At an online hearing Sept. 30, federal advisers heard concerns from healthcare providers, electronic health records system vendors and others about the cost and impracticality of a proposal to require giving patients an access report listing all caregivers who had viewed theirmedical records. But aprivacyadvocate argued the access report proposal didn't go far enough to protect patients' rights.
The hearing was held as federal regulators re-evaluate how to best implement aHITECH Actmandate to update requirements for an accounting of disclosures of health information.
For Utah-based Intermountain Healthcare, which treats 6 million patients annually at 22 hospitals and more than 180 other facilities, complying with the proposed access report requirement would cost $100 million, Jutta Williams, chief privacy officer, testified at the hearing. "That's about the same cost of building a rural hospital," she said.
In May 2011, the Department of Health and Human Services' Office for Civil Rights issued a notice of proposed rulemaking for accounting of disclosures, which generated hundreds of complaints from healthcare providers and others that the access report provision would prove to be technically unfeasible, complex and expensive to implement.
As proposed, the access report would need to contain date and time of access, name of the person or entity accessing protected health information, and a description of information and user action, such as whether information was created, modified or deleted. The proposal would also provide patients with the right for an accounting of disclosures of electronic PHI made up to three years prior to the request.
That access report would include electronic health record disclosures for treatment, operations and payment, which are categories of disclosures exempt from the current accounting of disclosures rule. Under current regulations, covered entities need to account for certain disclosures of records to third parties for certain purposes, such as for litigation, court actions and public health.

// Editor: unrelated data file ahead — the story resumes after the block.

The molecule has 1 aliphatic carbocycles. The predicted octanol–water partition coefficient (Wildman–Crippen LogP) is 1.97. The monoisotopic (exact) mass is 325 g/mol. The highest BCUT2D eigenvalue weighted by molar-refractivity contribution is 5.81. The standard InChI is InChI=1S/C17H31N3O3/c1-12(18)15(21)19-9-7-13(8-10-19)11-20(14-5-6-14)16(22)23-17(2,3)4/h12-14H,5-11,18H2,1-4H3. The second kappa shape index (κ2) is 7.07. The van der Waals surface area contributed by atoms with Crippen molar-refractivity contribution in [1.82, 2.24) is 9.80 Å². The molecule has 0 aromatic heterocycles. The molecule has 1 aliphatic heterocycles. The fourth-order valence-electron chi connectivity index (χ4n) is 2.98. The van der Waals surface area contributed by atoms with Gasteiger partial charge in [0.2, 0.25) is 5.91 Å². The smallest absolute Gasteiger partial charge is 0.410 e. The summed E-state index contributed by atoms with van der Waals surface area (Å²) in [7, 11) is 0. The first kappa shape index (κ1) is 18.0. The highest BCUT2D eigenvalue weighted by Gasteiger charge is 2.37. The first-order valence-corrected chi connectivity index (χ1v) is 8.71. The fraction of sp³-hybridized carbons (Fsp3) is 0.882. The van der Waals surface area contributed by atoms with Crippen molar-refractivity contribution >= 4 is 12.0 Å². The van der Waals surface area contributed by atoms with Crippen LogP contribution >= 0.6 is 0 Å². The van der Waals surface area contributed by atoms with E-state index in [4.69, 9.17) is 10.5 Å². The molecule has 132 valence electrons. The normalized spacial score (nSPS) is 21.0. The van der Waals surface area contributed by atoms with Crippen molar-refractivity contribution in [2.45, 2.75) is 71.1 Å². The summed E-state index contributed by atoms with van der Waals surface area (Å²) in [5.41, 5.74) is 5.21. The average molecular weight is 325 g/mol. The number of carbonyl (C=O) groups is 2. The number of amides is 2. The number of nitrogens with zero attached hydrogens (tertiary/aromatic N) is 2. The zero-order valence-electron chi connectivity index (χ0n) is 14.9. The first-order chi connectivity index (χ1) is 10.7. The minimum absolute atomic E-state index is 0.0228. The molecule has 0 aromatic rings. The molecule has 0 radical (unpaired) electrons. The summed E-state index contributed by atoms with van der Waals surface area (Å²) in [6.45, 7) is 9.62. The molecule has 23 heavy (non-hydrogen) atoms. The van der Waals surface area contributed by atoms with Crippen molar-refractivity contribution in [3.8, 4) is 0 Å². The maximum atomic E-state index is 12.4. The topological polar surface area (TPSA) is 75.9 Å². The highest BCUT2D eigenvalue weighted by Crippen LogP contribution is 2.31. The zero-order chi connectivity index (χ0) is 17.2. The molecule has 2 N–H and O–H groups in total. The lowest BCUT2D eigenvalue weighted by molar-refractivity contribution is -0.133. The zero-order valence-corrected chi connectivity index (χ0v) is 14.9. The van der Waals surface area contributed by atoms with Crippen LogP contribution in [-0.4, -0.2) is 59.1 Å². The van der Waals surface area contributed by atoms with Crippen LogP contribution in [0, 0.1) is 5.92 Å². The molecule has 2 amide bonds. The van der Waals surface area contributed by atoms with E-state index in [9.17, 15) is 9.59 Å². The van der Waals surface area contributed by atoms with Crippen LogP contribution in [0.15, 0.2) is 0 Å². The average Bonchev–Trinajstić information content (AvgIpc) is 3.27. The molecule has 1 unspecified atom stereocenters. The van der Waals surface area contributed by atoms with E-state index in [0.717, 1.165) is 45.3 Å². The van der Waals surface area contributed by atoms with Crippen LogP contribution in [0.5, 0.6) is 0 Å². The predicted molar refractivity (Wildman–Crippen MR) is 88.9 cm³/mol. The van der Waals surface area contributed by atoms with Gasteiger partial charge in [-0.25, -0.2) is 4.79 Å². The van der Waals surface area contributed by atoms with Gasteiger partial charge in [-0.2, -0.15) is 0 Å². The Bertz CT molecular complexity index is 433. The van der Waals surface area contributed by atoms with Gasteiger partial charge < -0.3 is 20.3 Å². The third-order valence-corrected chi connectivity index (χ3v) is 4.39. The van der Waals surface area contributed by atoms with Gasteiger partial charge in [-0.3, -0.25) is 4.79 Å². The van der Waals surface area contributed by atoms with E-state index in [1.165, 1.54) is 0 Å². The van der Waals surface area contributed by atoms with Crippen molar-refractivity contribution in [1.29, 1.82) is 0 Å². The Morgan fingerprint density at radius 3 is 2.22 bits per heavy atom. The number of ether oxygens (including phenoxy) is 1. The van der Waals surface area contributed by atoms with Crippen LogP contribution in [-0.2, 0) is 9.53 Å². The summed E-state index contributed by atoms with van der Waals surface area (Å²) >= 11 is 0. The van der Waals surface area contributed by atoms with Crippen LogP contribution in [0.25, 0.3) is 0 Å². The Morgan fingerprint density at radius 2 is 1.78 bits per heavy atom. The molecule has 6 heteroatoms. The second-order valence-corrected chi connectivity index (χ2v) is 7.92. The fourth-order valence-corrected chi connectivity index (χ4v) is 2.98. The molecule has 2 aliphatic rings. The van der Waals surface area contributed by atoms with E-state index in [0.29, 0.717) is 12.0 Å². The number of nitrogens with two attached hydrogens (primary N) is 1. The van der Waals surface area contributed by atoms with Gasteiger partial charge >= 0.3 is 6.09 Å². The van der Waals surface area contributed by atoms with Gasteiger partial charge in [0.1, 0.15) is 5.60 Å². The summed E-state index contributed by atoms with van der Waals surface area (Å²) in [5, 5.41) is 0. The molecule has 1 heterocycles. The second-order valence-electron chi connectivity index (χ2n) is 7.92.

In arguing against expanding the accounting of disclosures requirements to include a broad access report, some healthcare providers testified that since the narrower accounting of disclosure requirement under theHIPAAPrivacy Rule for paper-based and electronic records first went into effect in 2003, they've received very few requests from patients for that information.
Williams of Intermountain said that over the last 10 years, the large integrated delivery system has received about one request per year. And usually those requests have been from patients "who know who and when the inappropriate access occurred," she noted.
Among the others who testified about challenges of the accounting of disclosure and access report proposal were vendors of EHR software and security technology products.
Kurt Long, CEO of Fairwarning, which sells privacy monitoring products, testified that the access report proposal as written "is not feasible today." When his company deploys its monitoring products, some healthcare providers have dozens to more than 100 applications that store protected health information, including data related to treatment, operations and billing, which makes compiling an access report challenging. To make an access report more feasible, he said, "we'd like to see more affordable access logs in a common format."
Eric Cooper, health information and identity management product lead at EHR vendor Epic Systems Corp., said in his written testimony that both access reports and patient disclosure logs can be generated on demand using the company's EHR. "Organizations tell us they seldom or never need to generate these types of reports to present to a patient. They typically use the accesslogreports to perform necessary audits. "
Cooper summarized Epic's concerns: "We want to make sure that the access report requirements do not require covered entities to invest unreasonable technology resources to capture and store additional access log data for all patients, when that data likely provides little value for a very small number of patients who request it."
A privacy advocate, however, testified that the proposed access reports don't go far enough.
"Unless accounting of disclosures are automated and include all the detailed information about all treatment, payment and operations uses and disclosures, individuals literally have no way to know to whom their PHI goes, or what was disclosed or used," Deborah Peel, M.D., founder of the advocacy group Patient Privacy Rights, said in written testimony. "We can't check our own PHI or get independent agents or decision support unless we can obtain robust accounting of disclosures, including the copies of the PHI used or disclosed."